Shareholders make money in one of three ways. The first way is to see a return from the interest and dividend payments off of the fund's underlying holdings. Investors can also make money based on trades made by management; if a mutual fund earns capital gains from a trade, it is legally obligated to pass on the profits to shareholders. This is known as a capital gains distribution. The last way is through standard asset appreciation, which means the value of the mutual fund shares increases.
Fund companies can attach an assortment of fees to their services and products, but where and how those fees are included makes a difference. Sales charge fees, more commonly referred to as loads, are triggered by the purchase of mutual fund shares by an investor. This means the investor pays an additional percentage, something like 5% usually, on top of the actual price of the share. Fund companies do not typically retain the entire sales charges since a large portion often goes to the brokers and advisors who sold the fund.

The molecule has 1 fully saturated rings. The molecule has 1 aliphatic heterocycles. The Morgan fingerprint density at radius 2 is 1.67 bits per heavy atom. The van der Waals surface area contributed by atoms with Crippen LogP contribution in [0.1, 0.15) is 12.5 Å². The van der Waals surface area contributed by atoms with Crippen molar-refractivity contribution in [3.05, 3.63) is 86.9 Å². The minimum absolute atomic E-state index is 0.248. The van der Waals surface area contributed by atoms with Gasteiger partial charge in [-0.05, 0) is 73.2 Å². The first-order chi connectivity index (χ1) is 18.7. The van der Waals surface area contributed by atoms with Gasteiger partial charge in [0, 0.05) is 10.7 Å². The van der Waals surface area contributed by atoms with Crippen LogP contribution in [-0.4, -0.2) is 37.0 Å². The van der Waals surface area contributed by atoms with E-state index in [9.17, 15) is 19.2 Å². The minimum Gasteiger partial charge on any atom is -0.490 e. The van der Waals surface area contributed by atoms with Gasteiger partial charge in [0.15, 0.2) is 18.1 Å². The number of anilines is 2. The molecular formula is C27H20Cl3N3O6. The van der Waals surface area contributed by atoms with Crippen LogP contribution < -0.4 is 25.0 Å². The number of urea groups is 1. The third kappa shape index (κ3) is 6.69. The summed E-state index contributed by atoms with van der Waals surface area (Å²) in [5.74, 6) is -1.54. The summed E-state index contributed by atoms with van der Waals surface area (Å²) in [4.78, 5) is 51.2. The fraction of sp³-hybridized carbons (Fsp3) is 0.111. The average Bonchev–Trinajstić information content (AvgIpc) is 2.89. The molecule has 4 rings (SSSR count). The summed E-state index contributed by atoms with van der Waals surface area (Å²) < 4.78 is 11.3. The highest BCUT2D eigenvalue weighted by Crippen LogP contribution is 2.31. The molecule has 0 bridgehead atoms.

There are different kinds of fund loads. The most common is the front-end load, which is immediately deducted from the investment amount before the shares are actually purchased. The Financial Industry Regulatory Authority (FINRA) sets an 8.5% cap on front-end loads. For example, a $1,000 investment with a front-end load sends $50 to the broker and $950 to purchase shares of the mutual fund.
There are also back-end loads that can be charged when the shares are sold. The most common of these is called the contingent deferred sales charge (CDSC). This load starts relatively high and tends to decrease over time, usually dropping to zero after a period of seven to 10 years.
Some fund companies charge purchase fees or redemption fees. These sound a lot like sales charges but are actually paid entirely to the fund, not the broker. Purchase fees take place at the time the shares are bought, and redemption fees take place at the time of shares are sold.
In essence, management fees are highly dependent on the success of the fund and the continued trading of new shares by the public. The most successful funds see a lot of new money and tend to be highly liquid; more trading equals more fee income for the company.
Annual Fund Operating Expenses